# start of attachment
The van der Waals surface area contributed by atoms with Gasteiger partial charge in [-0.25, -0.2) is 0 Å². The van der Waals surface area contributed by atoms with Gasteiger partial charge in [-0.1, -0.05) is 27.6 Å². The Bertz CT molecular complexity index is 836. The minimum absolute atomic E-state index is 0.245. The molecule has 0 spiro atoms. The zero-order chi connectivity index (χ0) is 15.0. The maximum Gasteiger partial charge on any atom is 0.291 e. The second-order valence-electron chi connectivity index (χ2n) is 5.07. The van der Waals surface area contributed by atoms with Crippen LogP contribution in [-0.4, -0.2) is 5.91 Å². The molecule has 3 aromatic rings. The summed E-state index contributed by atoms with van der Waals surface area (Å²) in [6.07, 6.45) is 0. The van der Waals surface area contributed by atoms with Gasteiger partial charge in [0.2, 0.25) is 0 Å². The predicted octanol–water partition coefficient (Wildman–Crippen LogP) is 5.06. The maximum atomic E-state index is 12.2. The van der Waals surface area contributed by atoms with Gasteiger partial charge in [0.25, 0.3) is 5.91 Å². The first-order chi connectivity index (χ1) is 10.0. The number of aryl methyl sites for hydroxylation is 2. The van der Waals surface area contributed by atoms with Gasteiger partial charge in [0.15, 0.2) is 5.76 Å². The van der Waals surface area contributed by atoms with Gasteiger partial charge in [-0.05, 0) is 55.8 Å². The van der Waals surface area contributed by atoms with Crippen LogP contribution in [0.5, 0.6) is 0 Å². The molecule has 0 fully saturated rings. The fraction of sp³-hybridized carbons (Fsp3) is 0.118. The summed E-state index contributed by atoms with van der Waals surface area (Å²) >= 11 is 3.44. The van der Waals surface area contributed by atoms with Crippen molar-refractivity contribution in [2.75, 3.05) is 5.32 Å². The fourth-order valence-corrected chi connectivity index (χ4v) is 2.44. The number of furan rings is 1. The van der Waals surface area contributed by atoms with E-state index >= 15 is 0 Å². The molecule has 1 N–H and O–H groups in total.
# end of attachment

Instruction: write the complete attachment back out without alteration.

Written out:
The van der Waals surface area contributed by atoms with Gasteiger partial charge in [-0.25, -0.2) is 0 Å². The van der Waals surface area contributed by atoms with Gasteiger partial charge in [-0.1, -0.05) is 27.6 Å². The Bertz CT molecular complexity index is 836. The minimum absolute atomic E-state index is 0.245. The molecule has 0 spiro atoms. The zero-order chi connectivity index (χ0) is 15.0. The maximum Gasteiger partial charge on any atom is 0.291 e. The second-order valence-electron chi connectivity index (χ2n) is 5.07. The van der Waals surface area contributed by atoms with Crippen LogP contribution in [-0.4, -0.2) is 5.91 Å². The molecule has 3 aromatic rings. The summed E-state index contributed by atoms with van der Waals surface area (Å²) in [6.07, 6.45) is 0. The van der Waals surface area contributed by atoms with Gasteiger partial charge in [0.2, 0.25) is 0 Å². The predicted octanol–water partition coefficient (Wildman–Crippen LogP) is 5.06. The maximum atomic E-state index is 12.2. The van der Waals surface area contributed by atoms with Gasteiger partial charge in [0.25, 0.3) is 5.91 Å². The first-order chi connectivity index (χ1) is 10.0. The number of aryl methyl sites for hydroxylation is 2. The van der Waals surface area contributed by atoms with Gasteiger partial charge in [0.15, 0.2) is 5.76 Å². The van der Waals surface area contributed by atoms with Gasteiger partial charge in [-0.05, 0) is 55.8 Å². The van der Waals surface area contributed by atoms with Crippen LogP contribution in [0.5, 0.6) is 0 Å². The molecule has 0 fully saturated rings. The fraction of sp³-hybridized carbons (Fsp3) is 0.118. The summed E-state index contributed by atoms with van der Waals surface area (Å²) >= 11 is 3.44. The van der Waals surface area contributed by atoms with Crippen molar-refractivity contribution in [2.75, 3.05) is 5.32 Å². The fourth-order valence-corrected chi connectivity index (χ4v) is 2.44. The number of furan rings is 1. The van der Waals surface area contributed by atoms with E-state index >= 15 is 0 Å². The molecule has 1 N–H and O–H groups in total.